Catcher In The Rye
Cultural Assumption #1
Did you know that the term 'teenager' had never before been used until the 1950's? Or that teenagers were practically excluded from society due to their rebellion and the on the limits of their freedom?
1950's teenagers were quite similar to the teenagers of today. The similarities included: the desire for sport amongst people (mostly in school), experimentation of dating and sex, listening to their own type of music in which parents most likely did not agree of, and the rebellion. However, once the two different time periods (50s & present time) are fully compared to one another, there are seemingly a lot of differences. The major rules and restrictions that were placed upon the 50s teens were outrageous.
The rules included:
1. Obey Authority. - Don't ask questions. "A child was to be seen and not heard." Children weren't treated as if they were people, they were treated as if they were another species.
2. Control Your Emotions. "Anger is a violent emotion" If you misbehaved you weren't normal.
3. Fit In With The Group. - Don't stand out, conform in your actions and appearance.
4. Don't Even Think About Sex.
The rules all revolved around trying to be 'normal' and 'fit in' with society. Examples included, wearing your hair long or wearing Levi's was not normal and listening to rock 'n' roll or reading comic books was not normal. People struggled to obey these rules anyways as if they didn't then they would've faced 'unpleasant consequences' from society or even their peers. Girls were having sex and dating with almost every guy in school to be popular. Boys did want to get laid, however, the thing is that they would prefer to marry a virgin.
Dating Rituals & Etiquette
• When someone asks you out, it’s polite to give an immediate answer.
• It’s only proper to introduce your date to your parents.
• Don’t apply makeup in public.
• At a restaurant, it’s ladylike to tell a date what you want for dinner, so he can order for you.
• Don’t humiliate guys by trying to pay for a date.
• It’s poor form to honk the car horn to announce your arrival; call for her at the door.
• Ask her parents when they want her home — and make sure your watch works.
• Real gentlemen open car doors for girls — or any door, for that matter.
• It’s chivalrous to walk between her and the curb.
• Bring enough money along.
• No kissing on the first date.
There were two phases in which triggered the 'rebellious culture'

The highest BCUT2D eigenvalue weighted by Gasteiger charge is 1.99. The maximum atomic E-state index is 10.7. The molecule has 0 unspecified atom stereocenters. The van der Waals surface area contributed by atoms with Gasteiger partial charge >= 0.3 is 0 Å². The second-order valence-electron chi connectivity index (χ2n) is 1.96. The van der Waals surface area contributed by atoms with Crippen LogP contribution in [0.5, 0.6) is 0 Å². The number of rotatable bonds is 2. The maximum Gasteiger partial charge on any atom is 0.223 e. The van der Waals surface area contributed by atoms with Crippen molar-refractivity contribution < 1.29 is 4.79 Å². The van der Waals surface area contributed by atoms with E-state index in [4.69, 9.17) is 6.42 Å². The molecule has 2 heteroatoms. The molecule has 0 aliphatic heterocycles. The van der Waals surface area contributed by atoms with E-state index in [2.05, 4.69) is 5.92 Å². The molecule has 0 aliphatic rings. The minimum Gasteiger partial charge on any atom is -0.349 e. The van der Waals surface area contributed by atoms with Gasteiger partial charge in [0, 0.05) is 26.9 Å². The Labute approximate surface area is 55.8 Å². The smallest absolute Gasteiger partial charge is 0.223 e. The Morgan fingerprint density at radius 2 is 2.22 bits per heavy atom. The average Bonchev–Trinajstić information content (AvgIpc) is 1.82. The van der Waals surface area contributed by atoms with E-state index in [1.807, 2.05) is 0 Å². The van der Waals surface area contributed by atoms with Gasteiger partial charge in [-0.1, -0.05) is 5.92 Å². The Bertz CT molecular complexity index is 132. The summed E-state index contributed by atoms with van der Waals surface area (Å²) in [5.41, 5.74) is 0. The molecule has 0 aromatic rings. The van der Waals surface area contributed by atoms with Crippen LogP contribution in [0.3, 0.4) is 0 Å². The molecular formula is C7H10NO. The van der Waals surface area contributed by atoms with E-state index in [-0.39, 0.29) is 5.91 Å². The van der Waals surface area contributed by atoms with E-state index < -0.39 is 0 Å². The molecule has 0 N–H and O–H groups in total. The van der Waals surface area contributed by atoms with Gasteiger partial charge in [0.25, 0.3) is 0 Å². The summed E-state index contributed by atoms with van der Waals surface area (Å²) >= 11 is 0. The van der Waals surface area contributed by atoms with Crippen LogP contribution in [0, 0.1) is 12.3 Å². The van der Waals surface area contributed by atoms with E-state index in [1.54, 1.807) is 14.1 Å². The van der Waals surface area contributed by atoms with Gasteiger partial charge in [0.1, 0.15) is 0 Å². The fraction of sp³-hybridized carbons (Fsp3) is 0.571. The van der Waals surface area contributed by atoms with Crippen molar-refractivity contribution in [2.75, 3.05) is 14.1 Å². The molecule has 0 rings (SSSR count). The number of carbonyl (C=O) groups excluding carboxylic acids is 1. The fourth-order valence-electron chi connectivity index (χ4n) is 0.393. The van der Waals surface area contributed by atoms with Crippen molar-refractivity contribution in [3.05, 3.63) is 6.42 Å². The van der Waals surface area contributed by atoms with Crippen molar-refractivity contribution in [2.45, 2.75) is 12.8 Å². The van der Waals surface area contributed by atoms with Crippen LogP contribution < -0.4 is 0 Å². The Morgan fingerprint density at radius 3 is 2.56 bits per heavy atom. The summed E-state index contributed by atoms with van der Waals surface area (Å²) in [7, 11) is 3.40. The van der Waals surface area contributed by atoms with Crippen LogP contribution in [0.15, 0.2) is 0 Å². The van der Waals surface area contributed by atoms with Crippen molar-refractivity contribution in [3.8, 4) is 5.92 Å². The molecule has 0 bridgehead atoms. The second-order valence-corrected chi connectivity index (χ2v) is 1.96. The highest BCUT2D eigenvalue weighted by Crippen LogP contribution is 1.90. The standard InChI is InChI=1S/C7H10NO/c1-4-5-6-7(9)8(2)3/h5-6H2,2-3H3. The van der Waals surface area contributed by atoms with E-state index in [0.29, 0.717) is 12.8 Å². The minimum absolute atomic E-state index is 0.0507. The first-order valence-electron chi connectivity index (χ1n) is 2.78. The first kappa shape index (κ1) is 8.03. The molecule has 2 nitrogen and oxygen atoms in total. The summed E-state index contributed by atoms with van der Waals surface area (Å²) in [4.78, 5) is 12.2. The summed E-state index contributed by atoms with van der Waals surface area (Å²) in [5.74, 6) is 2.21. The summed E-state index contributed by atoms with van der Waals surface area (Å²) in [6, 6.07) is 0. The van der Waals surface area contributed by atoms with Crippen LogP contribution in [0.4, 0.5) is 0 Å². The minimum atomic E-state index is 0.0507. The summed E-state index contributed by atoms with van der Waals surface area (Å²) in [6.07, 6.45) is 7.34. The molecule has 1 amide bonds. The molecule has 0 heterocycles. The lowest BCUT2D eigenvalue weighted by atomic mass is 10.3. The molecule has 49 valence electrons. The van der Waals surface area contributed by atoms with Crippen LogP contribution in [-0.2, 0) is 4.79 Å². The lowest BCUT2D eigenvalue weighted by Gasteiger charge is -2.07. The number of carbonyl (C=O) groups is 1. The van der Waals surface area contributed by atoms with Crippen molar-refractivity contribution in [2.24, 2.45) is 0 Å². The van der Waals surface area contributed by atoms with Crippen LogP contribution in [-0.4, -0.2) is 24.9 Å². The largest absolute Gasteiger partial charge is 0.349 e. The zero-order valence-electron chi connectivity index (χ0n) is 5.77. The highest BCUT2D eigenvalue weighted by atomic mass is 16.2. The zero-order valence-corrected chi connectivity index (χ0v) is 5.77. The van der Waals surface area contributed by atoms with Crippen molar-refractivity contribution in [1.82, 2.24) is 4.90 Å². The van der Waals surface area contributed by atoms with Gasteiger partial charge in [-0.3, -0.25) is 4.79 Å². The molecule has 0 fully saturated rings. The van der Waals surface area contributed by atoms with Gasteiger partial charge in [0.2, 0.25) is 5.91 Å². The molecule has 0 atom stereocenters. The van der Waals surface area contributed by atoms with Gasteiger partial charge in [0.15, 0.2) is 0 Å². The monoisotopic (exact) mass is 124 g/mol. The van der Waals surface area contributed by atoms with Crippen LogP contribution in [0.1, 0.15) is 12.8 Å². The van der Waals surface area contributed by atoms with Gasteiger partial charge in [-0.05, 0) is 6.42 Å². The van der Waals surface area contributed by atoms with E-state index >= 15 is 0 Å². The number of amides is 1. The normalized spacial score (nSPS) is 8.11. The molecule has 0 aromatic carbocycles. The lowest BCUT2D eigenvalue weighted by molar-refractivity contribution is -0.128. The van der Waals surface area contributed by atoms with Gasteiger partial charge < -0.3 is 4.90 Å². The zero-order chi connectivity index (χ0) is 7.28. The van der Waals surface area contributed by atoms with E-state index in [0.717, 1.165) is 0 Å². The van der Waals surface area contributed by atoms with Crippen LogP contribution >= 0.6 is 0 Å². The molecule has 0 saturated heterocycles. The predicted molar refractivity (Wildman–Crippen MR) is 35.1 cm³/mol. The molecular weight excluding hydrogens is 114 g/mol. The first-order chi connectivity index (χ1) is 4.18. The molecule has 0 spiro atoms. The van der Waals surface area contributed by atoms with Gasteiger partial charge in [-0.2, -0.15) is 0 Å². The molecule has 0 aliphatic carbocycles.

- marginalisation - where the teens were marginalised by the adults who didn't care for their different values, there was hardly anything that was specifically targeted to teenagers like television shows. They had felt disenfranchised. That was until they started discovering music that related to their life, their world. They were excited, hungry for recognition of their generation, once it came they grasped it and momentum built as teenagers started developing their own style and also becoming a new target on the market.
- condemnation - due to all this outburst of teen recognition came disapproval. This resulted in active condemnation of teenagers by parents and local authorities. School dances were shut down, rock'n'roll records were banned, and students were expelled for a mass breaking of rules.
The adult generation did not approve of the values and lifestyle choices of the teens, and were doing something about it, setting new rules, restrictions and prohibitions. For example, boys would be expelled from school if their hair touched their ears, girls weren't allowed to wear pants and boys weren't allowed to wear blue jeans, any talk about sex was taboo and could be punishable, and the parents fear of their daughters if they adored black rock musicians which would lead to racial commingling.
Adults in the 1950s wanted to give their children more opportunities and a richer life. With no more depression and the rise of prosperity, adults could spend more while less responsibility and pressure was put on the teen. With less responsibilty and more support from their parents, teens were able to do more things such as go out with their friends more often, buy food more, buy more clothes, and buy more new music. With all this, teens also became much more independent by not asking their parents for permission to do things and just doing them with their own authority, especially if they had their own cars. Teens began to attend school dances, make hair fads, and make clothing trends. As for music, parents believed the new trend of music, rock n’ roll, was corrupting their children. They thought that rock 'n' roll was the cause of juvenile delinquency.
This supports the 1950's cultural assumption of teenage delinquency of smoking and swearing among teenagers in order to appear tough.
Yes, J.D. Salinger does challenge the chosen cultural assumption in previous chapters and chapters after that.
He does this by pulling in other characters into the scene e.g. Holden offering characters cigarettes and the way they act in response. (When he offers a cigarette to Ernest's mother)
He challenges it in the novel so we may get a better understanding of how society 's reaction to teenagers - smoking and swearing was in the 50s. Especially swearing since it was highly offensive. For example, Goddam was very offensive and yet its a word that Holden repeats over and over.
Also the fact that Stradlater goes out on a date with Jane (who Holden used to like), but wasn't even sure if it was her name. He kept on calling her Jean. Stradlater was most likely just dating her so his social status will increase. I mean like it isn't high enough? He only dated her just so he's still 'relevant' and hasn't gone M.I.A or something of the like.
The specific language technique I had chosen from the novel was alliteration. The example I chose was, "We can smoke till they start screaming at us". (Chapter 8, Page 30)